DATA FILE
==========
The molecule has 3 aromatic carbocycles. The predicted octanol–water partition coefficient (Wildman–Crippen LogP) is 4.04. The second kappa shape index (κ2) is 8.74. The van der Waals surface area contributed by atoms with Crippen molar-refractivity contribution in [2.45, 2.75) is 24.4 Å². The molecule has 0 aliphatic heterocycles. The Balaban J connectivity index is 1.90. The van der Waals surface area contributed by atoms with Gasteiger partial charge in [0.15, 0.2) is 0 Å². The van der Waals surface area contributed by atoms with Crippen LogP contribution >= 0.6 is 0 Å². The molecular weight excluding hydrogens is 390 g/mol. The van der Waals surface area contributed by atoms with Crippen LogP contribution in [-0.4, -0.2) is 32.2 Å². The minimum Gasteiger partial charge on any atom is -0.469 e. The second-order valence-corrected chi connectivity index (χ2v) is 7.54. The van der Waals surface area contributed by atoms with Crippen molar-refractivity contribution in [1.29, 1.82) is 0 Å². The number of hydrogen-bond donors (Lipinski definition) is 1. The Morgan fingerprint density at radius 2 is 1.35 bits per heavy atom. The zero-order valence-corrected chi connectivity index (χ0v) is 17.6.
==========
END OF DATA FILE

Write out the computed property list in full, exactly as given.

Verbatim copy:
The molecule has 3 aromatic carbocycles. The predicted octanol–water partition coefficient (Wildman–Crippen LogP) is 4.04. The second kappa shape index (κ2) is 8.74. The van der Waals surface area contributed by atoms with Crippen molar-refractivity contribution in [2.45, 2.75) is 24.4 Å². The molecule has 0 aliphatic heterocycles. The Balaban J connectivity index is 1.90. The van der Waals surface area contributed by atoms with Gasteiger partial charge in [0.15, 0.2) is 0 Å². The van der Waals surface area contributed by atoms with Crippen LogP contribution >= 0.6 is 0 Å². The molecular weight excluding hydrogens is 390 g/mol. The van der Waals surface area contributed by atoms with Crippen LogP contribution in [-0.4, -0.2) is 32.2 Å². The minimum Gasteiger partial charge on any atom is -0.469 e. The second-order valence-corrected chi connectivity index (χ2v) is 7.54. The van der Waals surface area contributed by atoms with Crippen molar-refractivity contribution in [1.29, 1.82) is 0 Å². The number of hydrogen-bond donors (Lipinski definition) is 1. The Morgan fingerprint density at radius 2 is 1.35 bits per heavy atom. The zero-order valence-corrected chi connectivity index (χ0v) is 17.6.